Former President of Maldives and the country's current opposition leader Mohamed Nasheed was reportedly arrested on Sunday.
Authorities in the island country have now ordered him to stand trial for his 2012 decision to arrest a senior judge. According to a document signed by a judge of a criminal court cited by the Associated Press, Nasheed was charged under "anti-terrorism laws" although the nature of his detention has been claimed to be politically motivated, according to his party.
As scenes of his arrests were aired by local television channels, Nasheed's party immediately called for his release and his supporters staged protests in the capital city of Male.
The small nation, comprising a group of islands, has only entered the seventh year of multiparty democracy following 30 years of autocratic system. And Sunday's protests could well be a sign of brewing political instability inside the Indian Ocean archipelago, reports have noted.
Weeks of public protests in 2012 over Nasheed's order to arrest the Chief Judge of Criminal Court, Abdullah Mohamed had forced him to resign. He was charged with corruption but was later released.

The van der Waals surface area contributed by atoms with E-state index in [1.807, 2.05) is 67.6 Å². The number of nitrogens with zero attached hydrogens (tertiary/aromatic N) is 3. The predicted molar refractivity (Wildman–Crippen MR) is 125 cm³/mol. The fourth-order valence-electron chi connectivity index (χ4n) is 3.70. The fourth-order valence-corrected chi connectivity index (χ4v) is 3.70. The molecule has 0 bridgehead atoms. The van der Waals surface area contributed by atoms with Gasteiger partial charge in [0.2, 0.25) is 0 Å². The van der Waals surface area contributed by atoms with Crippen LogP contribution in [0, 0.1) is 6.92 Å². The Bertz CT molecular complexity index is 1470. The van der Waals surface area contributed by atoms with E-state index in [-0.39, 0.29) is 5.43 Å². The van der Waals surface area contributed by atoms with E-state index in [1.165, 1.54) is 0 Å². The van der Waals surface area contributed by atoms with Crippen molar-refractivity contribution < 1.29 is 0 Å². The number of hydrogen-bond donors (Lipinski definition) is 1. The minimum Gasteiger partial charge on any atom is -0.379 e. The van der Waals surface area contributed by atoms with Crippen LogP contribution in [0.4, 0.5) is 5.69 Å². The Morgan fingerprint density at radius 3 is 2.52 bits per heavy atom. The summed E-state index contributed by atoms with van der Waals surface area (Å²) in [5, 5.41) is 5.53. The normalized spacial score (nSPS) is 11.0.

The prosecutor-general withdrew the initial charges against the 47-year-old last week but issued an arrest warrant on Sunday under the new charges of terrorism although it is related to the same incident from three years ago, reports Aljazeera.
The first hearing of the case will be on Monday.
"I call on the public to do all that is necessary to stop the harassment meted out to me and other politicians to save Maldives," Nasheed told reporters as he was taken to a detention centre on another island.
The man had lost presidential elections in 2013 to the current President Yameen Abdul Gayyoom – half brother to autocratic ruler, Moumoon Abdul Gayyoom who ruled for 30 years.
Government minister Mohamed Shareef, meanwhile, said that Nasheed was arrested because the court surmised that he may not honour the orders if he was summoned for a trial.
Nasheed's party, however, described his arrest as "a desperate and reckless attempt by President Yammed to cling onto power in the face of growing opposition," reports BBC.